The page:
Diablo 3 – Reaper of Souls Review | PC | Blizzard Entertainment
Somewhere in the lowest echelons of humanity, nestled in between the child abductors and Michael Gove, there is a special place for the rubberneckers and those who can’t wait to glory in the misery of others. The kind of people who are quite happy to cause a 20 mile tailback in order that they might have a good old stare out of their window at a car accident on the other side of the road.
What is it that these people want to see? Are they looking for a severed arm on the central reservation? Perhaps some brain matter spread across the windscreen of the smashed up vehicle. Personally, I have a grim determination to not look at the aftermath of an accident if there’s nothing I can do to help – I don’t want to see something that I’ll wake up with night sweats dreaming about years later. So, those people who are happy to ruin your day by slowing down to stare, how do they feel when there’s nothing to see?
Probably about the same as all those dullards who have been polishing up their ‘error 37’ jokes ahead of the launch on Monday of the long awaited expansion to Diablo 3, Reaper of Souls. Yes, we rightly gave Blizzard a load of shit about the terrible launch of their online-only title when it dropped in May 2012. Error 37 was the code applied to the failure to connect to a server – and there was a great deal of that at launch.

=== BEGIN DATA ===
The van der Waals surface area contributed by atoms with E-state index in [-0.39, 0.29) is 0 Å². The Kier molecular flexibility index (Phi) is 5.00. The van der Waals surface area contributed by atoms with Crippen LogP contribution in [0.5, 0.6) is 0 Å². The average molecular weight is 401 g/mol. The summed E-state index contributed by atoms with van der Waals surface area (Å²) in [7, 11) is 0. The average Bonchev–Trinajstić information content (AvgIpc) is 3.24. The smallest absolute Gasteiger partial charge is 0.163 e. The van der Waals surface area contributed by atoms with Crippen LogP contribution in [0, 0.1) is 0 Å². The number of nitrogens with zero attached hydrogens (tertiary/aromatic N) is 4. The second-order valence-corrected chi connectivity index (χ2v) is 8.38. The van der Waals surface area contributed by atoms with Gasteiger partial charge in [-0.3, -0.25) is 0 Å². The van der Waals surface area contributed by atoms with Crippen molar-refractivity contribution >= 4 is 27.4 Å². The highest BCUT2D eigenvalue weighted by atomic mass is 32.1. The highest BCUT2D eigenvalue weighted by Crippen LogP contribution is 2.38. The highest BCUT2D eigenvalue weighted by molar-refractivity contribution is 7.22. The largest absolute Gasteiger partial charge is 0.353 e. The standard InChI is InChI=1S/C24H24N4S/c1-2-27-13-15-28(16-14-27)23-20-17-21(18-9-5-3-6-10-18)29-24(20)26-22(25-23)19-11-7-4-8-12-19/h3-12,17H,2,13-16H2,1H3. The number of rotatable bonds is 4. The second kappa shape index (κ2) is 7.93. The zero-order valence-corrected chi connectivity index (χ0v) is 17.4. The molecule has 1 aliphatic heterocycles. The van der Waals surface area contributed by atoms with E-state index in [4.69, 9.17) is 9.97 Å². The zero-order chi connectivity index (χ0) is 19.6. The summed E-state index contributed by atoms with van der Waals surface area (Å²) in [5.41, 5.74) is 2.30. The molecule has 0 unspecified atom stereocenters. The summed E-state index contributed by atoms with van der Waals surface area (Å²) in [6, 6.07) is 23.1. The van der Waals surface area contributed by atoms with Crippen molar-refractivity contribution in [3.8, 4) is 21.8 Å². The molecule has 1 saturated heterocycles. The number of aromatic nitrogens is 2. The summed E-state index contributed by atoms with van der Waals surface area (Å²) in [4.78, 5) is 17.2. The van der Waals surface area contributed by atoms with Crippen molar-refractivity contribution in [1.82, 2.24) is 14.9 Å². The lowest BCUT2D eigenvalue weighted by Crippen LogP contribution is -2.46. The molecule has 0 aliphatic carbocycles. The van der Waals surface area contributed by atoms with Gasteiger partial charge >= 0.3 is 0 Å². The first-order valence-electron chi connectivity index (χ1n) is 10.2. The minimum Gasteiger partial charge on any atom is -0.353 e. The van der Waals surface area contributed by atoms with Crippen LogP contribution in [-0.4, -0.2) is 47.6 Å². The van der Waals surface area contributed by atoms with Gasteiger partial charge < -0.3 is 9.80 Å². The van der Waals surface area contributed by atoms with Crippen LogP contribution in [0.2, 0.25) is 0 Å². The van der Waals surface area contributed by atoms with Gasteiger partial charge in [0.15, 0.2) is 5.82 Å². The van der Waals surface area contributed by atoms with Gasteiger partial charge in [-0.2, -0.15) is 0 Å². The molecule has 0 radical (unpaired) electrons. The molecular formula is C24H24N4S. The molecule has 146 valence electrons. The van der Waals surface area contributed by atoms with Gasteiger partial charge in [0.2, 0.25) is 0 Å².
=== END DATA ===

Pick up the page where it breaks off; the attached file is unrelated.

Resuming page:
Indeed, at launch, Diablo 3 was a bit of a fuck up all over the place. It quickly became apparent to players that the loot system in this latest iteration of the well-loved franchise was broken and that the Auction House (which ultimately lead to the real money trading of ingame goods) was less than ideal. Basically, Diablo 3 – despite looking pretty and somehow retaining a bit of a community – was a lame duck with no decent end game.
Fast forward then to 2014, and I’m here to tell you that not only is Diablo 3 now finally an excellent video game but that you should buy it and its expansion, Reaper of Souls. The launch of which was absolutely seamless, I might add – kudos where it’s due, Blizzard. No matter what AAA releases follow this year, if you invest £50 of your hard-earned into this, then you’ll be getting tons of fun and value for money. That’s all we ask, right?
DIABLO 3 – WHAT’S CHANGED
First up then, Diablo 3. For the uninitiated, Diablo is a loot gathering, isometric, action RPG. You play through 4 Acts, leading up to a final encounter with the titular villain. As you do so, your character progresses from fragile, weedy derp to fire, lightning and holy light spewing killing machine by levelling up and acquiring better gear.